Egypt's army has removed President Mohammed Morsi from power, suspended the constitution and pledged new elections following mass protests.
The army chief announced the move in a TV address. The head of the constitutional court is expected to be sworn in as interim leader on Thursday.
Mr Morsi's supporters denounced the move as a military coup and said he was being held in detention.
His opponents celebrated through the night in Cairo's Tahrir Square.
But officials from Mr Morsi's Muslim Brotherhood said its main rally in Cairo had come under attack by armed assailants and there were reports of deadly clashes elsewhere.
US President Barack Obama said he was "deeply concerned" by the latest turn of events and called for a swift return to civilian rule.
The military moved quickly after the TV address by army chief Gen Abdul Fattah al-Sisi, who said Mr Morsi, Egypt's first freely elected president, had "failed to meet the demands of the Egyptian people".
Military vehicles were seen fanning out across the capital.
Muslim Brotherhood media spokesman Gehad el-Haddad told the BBC that Mr Morsi had been put under house arrest and the "entire presidential team" was in detention.
Mr Haddad's father, senior Morsi aide Essam el-Haddad, and Saad al-Katatni, head of the Brotherhood's political wing, were among those held.
State-run al-Ahram newspaper reported that arrest warrants had been issued for 300 leaders and members of the Muslim Brotherhood.
TV stations belonging to the Brotherhood went off air at the end of Gen Sisi's speech and state news agency Mena said managers at the movement's Misr25 channel had been arrested.
Mr Haddad said a crowd of some 2,000 Morsi supporters had been shot at by men in civilian dress with machine guns at the main Brotherhood rally.
A notice on Mr Morsi's Facebook page denounced the army for its "military coup".
The statement asked Egyptian citizens - both civilians and military - to "abide by the constitution and the law and not to respond to this coup".
But a number of clashes were reported in several Egyptian cities. At least 10 people were said to have been killed in the coastal cities of Alexandria and Marsa Matrouh, as well as in the southern city of Minya.
In Tahrir Square, thousands of anti-Morsi protesters celebrated with fireworks and honking car horns.
One protester, Omar Sherif, told Agence France-Presse: "It's a new historical moment. We got rid of Morsi and the Muslim Brotherhood."
The BBC's Kevin Connolly in Cairo says no-one knows what will happen next. The danger, he says, is that both sides will try to settle differences by bringing supporters on to the streets.
The army has said it will not allow that to happen but, our correspondent says, it will not be easy to stop.
The army's move to depose the president followed four days of mass street demonstrations against Mr Morsi and an ultimatum issued by the military which expired on Wednesday afternoon.
Gen Sisi said in his speech that the armed forces could not stay silent and blind to the call of the Egyptian masses.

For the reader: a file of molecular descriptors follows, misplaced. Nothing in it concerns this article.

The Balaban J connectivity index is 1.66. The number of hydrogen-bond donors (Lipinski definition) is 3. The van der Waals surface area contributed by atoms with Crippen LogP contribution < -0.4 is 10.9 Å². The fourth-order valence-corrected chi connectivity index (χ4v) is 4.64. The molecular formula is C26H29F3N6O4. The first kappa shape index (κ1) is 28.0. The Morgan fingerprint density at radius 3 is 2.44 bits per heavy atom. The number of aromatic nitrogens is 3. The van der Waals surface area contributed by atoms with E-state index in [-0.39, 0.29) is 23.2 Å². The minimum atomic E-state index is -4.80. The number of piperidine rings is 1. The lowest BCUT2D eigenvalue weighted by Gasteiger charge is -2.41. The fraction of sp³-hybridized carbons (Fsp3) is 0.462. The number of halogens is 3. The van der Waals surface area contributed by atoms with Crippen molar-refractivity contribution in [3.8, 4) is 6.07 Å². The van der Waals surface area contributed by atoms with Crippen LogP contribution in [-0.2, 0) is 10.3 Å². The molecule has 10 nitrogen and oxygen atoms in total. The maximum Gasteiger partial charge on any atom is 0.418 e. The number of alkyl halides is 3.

He spoke of a new roadmap for the future, and said that the chief justice of the Supreme Constitutional Court, Adli Mansour, would be given the task of "running the country's affairs during the transitional period until the election of a new president".
He is scheduled to be sworn in as head of state at 10:00 (08:00 GMT).
After Gen Sisi's address, both Pope Tawadros II - the head of the Coptic Church - and leading opposition figure Mohammed ElBaradei made short televised speeches about the new roadmap for Egypt's future which they had agreed with the army.
Mr ElBaradei said the roadmap aimed for national reconciliation and represented a fresh start to the January 2011 revolution.
"This roadmap has been drafted by honourable people who seek the interests, first and foremost, of the country," added Pope Tawadros.
Opposition leader and former Arab League chief Amr Moussa told AFP news agency that consultations for a government and reconciliation "will start from now".
Reacting to the army announcement, President Obama said he hoped to see a quick restoration of a democratically elected government in Egypt.
He ordered a review of US foreign aid to Egypt which by US law must be suspended in the event an elected leader is deposed by a military coup.
UN Secretary-General Ban Ki-moon also voiced his concern, appealing for calm and restraint in Egypt.
Mr Morsi became Egypt's first Islamist president on 30 June 2012, after winning an election considered free and fair following the 2011 revolution that toppled Hosni Mubarak.
However his term in office was marred by constant political unrest and a sinking economy.
The mass protests at the weekend that led to the army's intervention were called by the Tamarod (Rebel) movement, in response to worsening social and economic conditions.
But there has been a growing sense of discontent since last November, when Mr Morsi issued a controversial constitutional declaration granting himself extensive powers.
His moves to entrench Islamic laws and concentrate power in the hands of the Muslim Brotherhood also alienated liberals and secularists